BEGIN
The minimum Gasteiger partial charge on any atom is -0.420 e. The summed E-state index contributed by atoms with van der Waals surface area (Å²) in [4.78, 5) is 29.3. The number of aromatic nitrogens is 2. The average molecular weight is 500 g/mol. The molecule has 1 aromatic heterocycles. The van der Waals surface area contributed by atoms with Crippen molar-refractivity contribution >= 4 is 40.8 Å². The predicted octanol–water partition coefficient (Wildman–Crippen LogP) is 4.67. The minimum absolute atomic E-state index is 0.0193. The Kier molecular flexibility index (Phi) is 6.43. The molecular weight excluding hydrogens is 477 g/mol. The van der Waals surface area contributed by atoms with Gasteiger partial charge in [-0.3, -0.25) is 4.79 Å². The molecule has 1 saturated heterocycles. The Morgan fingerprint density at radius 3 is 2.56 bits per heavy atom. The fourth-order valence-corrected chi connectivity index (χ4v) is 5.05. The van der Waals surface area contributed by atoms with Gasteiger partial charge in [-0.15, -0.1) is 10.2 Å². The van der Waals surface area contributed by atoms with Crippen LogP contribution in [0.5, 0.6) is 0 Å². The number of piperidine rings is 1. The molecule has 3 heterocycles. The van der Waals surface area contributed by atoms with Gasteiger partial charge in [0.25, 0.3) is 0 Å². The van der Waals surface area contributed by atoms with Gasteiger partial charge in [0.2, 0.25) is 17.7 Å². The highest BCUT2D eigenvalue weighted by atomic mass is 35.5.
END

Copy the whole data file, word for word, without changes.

The minimum Gasteiger partial charge on any atom is -0.420 e. The summed E-state index contributed by atoms with van der Waals surface area (Å²) in [4.78, 5) is 29.3. The number of aromatic nitrogens is 2. The average molecular weight is 500 g/mol. The molecule has 1 aromatic heterocycles. The van der Waals surface area contributed by atoms with Crippen molar-refractivity contribution >= 4 is 40.8 Å². The predicted octanol–water partition coefficient (Wildman–Crippen LogP) is 4.67. The minimum absolute atomic E-state index is 0.0193. The Kier molecular flexibility index (Phi) is 6.43. The molecular weight excluding hydrogens is 477 g/mol. The van der Waals surface area contributed by atoms with Gasteiger partial charge in [-0.3, -0.25) is 4.79 Å². The molecule has 1 saturated heterocycles. The Morgan fingerprint density at radius 3 is 2.56 bits per heavy atom. The fourth-order valence-corrected chi connectivity index (χ4v) is 5.05. The van der Waals surface area contributed by atoms with Gasteiger partial charge in [-0.15, -0.1) is 10.2 Å². The van der Waals surface area contributed by atoms with Crippen LogP contribution in [0.5, 0.6) is 0 Å². The number of piperidine rings is 1. The molecule has 3 heterocycles. The van der Waals surface area contributed by atoms with Gasteiger partial charge in [0.25, 0.3) is 0 Å². The van der Waals surface area contributed by atoms with Gasteiger partial charge in [0.2, 0.25) is 17.7 Å². The highest BCUT2D eigenvalue weighted by atomic mass is 35.5.